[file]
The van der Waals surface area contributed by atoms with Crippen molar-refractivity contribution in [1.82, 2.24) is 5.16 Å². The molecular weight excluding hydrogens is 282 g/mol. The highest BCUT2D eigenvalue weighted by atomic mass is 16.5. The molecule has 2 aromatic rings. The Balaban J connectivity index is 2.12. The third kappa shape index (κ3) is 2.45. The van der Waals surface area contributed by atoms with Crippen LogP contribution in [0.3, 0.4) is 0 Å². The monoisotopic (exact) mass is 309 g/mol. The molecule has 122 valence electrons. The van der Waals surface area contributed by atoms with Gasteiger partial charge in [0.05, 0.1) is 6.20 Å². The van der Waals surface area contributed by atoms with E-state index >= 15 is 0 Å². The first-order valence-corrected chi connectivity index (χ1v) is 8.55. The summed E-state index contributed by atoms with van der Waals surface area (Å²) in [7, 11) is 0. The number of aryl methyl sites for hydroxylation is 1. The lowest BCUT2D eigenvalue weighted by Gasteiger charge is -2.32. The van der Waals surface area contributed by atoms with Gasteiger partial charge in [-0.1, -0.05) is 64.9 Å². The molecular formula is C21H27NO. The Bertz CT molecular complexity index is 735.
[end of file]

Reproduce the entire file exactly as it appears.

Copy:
The van der Waals surface area contributed by atoms with Crippen molar-refractivity contribution in [1.82, 2.24) is 5.16 Å². The molecular weight excluding hydrogens is 282 g/mol. The highest BCUT2D eigenvalue weighted by atomic mass is 16.5. The molecule has 2 aromatic rings. The Balaban J connectivity index is 2.12. The third kappa shape index (κ3) is 2.45. The van der Waals surface area contributed by atoms with Crippen LogP contribution in [0.3, 0.4) is 0 Å². The monoisotopic (exact) mass is 309 g/mol. The molecule has 122 valence electrons. The van der Waals surface area contributed by atoms with Gasteiger partial charge in [0.05, 0.1) is 6.20 Å². The van der Waals surface area contributed by atoms with E-state index >= 15 is 0 Å². The first-order valence-corrected chi connectivity index (χ1v) is 8.55. The summed E-state index contributed by atoms with van der Waals surface area (Å²) in [7, 11) is 0. The number of aryl methyl sites for hydroxylation is 1. The lowest BCUT2D eigenvalue weighted by Gasteiger charge is -2.32. The van der Waals surface area contributed by atoms with Gasteiger partial charge in [-0.1, -0.05) is 64.9 Å². The molecular formula is C21H27NO. The Bertz CT molecular complexity index is 735.